BIO2015 Idea Hack Recap

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The MIT Hacking Medicine team was at BIO2015 in Philadelphia to run a 4-hour, all hands on deck, action-filled Idea Hack last
Thursday, 18 June. We had a blast meeting all the participants and
getting the room to innovate solutions around three awesome
topic: personalized medicine, clinical trials, and patient engagement.
And yes, you heard me right — we held a 4-hour hackathon, and the ideas
were amazing!

Mike Spear from Genome Alberta caught up with our very own Ned
McCague and Chris Lee to give you a rundown of the controlled chaos:

If you wanted to see one of the most energetic
presentations at BIO 2015 in Philadelphia you needed to attend the Idea
Design Studio Hacking Medicine session put on by MIT. Ned McCague
(pictured below) led things off and continued to use his high energy
style to keep the attendees not only engaged, but also to help get them
actively involved and do some work…

Listen to the podcast here.

Mike Spear @ BIO2015

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At BIO 2015, Mike Spear from Genome Alberta caught up with our very own Ned
McCague and Chris Lee to give you a rundown of the controlled chaos:

If you wanted to see one of the most energetic
presentations at BIO 2015 in Philadelphia you needed to attend the Idea
Design Studio Hacking Medicine session put on by MIT. Ned McCague
(pictured below) led things off and continued to use his high energy
style to keep the attendees not only engaged, but also to help get them
actively involved and do some work…

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We know that telehealth can help get the elderly get more ready access to the care they need, but does it also increase costs? (via Online doctor visits can be easy, but Congress thinks they increase costs – The Washington Post)

Reflections from the Global Health Track of the Grand Hack!

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Developing solutions for global issues is difficult without cultural
context. The Grand Hack gave our team a chance to understand the
cultures we were designing for by bringing people with experiences and
expertise from all over the world, together. Our team’s goal was driven
by Lydia Asiimwe’s story and her near death experience from falling off a
Ugandan motorcycle taxi (boda-boda).

image

We took a user-centric design approach and started by trying to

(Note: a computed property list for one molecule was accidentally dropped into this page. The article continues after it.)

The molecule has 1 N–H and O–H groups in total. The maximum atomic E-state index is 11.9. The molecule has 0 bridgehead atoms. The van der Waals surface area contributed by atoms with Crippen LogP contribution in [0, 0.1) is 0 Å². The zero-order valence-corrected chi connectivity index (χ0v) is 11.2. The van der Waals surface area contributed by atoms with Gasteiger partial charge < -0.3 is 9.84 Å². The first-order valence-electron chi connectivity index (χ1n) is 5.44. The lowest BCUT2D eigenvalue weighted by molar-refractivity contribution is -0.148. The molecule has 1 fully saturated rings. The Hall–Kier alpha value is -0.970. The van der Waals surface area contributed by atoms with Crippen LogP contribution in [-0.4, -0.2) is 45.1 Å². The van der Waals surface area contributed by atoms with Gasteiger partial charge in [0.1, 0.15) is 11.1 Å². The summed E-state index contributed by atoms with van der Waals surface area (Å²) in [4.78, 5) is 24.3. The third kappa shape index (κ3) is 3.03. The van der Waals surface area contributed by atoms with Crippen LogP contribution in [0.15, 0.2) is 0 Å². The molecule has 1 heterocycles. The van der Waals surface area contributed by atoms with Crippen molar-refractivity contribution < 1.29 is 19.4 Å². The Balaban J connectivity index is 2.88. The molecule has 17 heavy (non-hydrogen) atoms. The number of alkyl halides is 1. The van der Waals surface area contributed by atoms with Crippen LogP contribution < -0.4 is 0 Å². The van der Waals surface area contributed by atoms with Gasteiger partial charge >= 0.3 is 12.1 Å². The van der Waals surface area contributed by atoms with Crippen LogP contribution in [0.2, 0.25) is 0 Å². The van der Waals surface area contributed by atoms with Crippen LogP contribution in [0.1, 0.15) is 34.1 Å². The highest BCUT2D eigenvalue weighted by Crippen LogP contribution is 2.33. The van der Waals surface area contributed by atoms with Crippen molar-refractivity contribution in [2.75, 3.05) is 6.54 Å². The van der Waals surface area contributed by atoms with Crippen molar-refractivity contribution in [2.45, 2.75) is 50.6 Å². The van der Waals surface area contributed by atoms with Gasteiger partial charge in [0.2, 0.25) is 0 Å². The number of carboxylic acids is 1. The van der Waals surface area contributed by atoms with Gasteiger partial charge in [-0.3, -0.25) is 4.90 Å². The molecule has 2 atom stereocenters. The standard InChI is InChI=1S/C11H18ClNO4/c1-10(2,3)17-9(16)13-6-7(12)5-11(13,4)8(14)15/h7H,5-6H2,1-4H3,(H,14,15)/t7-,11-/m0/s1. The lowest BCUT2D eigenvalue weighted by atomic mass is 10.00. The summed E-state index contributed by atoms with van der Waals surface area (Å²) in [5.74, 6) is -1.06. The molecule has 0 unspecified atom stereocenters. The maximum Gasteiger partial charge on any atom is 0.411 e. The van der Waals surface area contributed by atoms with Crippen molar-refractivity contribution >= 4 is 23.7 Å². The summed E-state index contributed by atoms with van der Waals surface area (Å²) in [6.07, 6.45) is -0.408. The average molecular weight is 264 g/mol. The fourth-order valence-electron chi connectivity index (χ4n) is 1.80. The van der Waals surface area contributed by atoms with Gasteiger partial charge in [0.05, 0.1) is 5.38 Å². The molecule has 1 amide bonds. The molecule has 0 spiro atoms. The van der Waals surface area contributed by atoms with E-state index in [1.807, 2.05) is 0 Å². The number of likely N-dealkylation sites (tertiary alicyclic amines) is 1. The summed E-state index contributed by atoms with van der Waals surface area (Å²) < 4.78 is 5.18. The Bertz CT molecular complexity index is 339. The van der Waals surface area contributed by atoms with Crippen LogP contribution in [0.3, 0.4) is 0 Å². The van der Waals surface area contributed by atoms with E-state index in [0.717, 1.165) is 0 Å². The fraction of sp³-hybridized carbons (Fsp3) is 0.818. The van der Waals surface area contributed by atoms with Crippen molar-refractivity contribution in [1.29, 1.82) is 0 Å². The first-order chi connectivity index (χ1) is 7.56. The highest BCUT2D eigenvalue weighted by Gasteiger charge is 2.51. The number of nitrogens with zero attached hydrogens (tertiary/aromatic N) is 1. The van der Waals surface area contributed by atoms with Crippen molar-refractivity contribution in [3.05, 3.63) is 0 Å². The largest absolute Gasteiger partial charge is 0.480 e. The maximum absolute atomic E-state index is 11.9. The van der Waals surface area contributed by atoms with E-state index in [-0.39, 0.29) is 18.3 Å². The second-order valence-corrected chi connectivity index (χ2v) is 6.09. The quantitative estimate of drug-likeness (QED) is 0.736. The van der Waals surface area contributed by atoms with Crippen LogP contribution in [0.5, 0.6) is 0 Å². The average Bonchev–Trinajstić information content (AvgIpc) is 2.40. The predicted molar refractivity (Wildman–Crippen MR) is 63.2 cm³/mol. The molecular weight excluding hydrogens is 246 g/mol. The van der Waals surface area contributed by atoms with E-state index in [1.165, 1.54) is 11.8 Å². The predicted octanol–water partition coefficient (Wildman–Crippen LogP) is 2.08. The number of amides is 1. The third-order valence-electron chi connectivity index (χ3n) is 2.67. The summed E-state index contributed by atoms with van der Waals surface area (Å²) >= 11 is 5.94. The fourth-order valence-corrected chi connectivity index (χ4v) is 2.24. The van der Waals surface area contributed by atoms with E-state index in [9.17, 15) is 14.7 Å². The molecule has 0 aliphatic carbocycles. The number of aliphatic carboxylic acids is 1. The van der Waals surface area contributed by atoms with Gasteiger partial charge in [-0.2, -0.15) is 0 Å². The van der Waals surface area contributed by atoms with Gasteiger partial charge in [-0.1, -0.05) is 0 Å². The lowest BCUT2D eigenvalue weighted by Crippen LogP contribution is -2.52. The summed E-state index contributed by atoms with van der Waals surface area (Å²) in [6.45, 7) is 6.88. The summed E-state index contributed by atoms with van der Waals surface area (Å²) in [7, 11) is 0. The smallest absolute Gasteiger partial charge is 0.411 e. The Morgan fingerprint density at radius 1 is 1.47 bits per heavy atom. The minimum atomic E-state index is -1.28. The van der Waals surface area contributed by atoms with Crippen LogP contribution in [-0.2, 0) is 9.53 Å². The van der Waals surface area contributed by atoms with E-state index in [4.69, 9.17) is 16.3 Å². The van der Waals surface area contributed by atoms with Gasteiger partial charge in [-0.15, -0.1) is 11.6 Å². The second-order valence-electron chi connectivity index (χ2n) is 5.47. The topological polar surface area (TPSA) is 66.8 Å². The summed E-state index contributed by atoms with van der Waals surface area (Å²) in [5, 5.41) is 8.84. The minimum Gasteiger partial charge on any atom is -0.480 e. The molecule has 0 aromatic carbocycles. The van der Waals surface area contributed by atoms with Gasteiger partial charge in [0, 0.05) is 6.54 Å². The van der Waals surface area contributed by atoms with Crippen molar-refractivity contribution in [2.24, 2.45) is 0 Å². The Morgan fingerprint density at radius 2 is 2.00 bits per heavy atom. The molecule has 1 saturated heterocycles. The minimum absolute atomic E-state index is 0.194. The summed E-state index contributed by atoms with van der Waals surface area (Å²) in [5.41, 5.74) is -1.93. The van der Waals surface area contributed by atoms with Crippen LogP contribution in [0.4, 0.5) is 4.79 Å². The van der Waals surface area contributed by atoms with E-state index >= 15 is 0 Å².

understand everything we could about the people, environment,
transportation history, and the culture surrounding Uganda by
interviewing Lydia about her experience. This framework allowed us to
derive the following concept drivers: (1) women in Uganda are required
to sit side saddle as it is deemed inappropriate otherwise (2) they wear
long dresses with material that makes it very easy to slide off the
motorcycle with the slightest bump (3) When you are carrying anything,
you exponentially increase your chance of injury because you have to
hold on with one hand, or you are crowding the available space on the
motorcycle, decreasing the control the driver has. Our goal became “how
do we prevent injury and trauma for women who have to sit side straddle
on a boda-bodas in rural Uganda”.

image

Next, we started to dive deeper into the culture of the people as well
as that of boda-bodas to understand how we could approach solving the
problem. We moved from designing something that people could carry
around, approaches for manufacturers to make motorcycles safer, and
eventually decided that an accessory to current boda-bodas would be the
most sustainable and adoptable approach.

image

After understanding what type of materials and manufacturing techniques
were available in Uganda, we started to sketch and prototype around many
different ideas. We landed on the L shaped brace that attaches to the
sister bar (a common part on most motorcycles) that gives the side
saddle user comfort, storage space, and safety during their ride. This
same brace can also rotate into a second “mode” that allows for extra
storage space when there isn’t someone sitting side saddle.

image

The greatest success of our team is its diversity and experience. We are
composed of an Industrial Designer (Ayan Bhandari) Who brought
Ximedica’s user-centric design approach, a Biomedical Engineer (Blesson
John) who works in Global Health, a public health specialist (Anu
Mather) that has worked with implementing programs in different
cultures, and a user (Lydia Asiimwe) who has experienced every detail of
the problem we were trying to solve. We believe that “Good design is not about what you can do, it’s about what you should do”
and we continue to work on Nyweza (Ugandan for “hold on tight”) to
create a prototype that we can get onto boda-bodas in Uganda in the near
future.

image

Health Hackathon Winners Provide A Window Into The Future Of Healthcare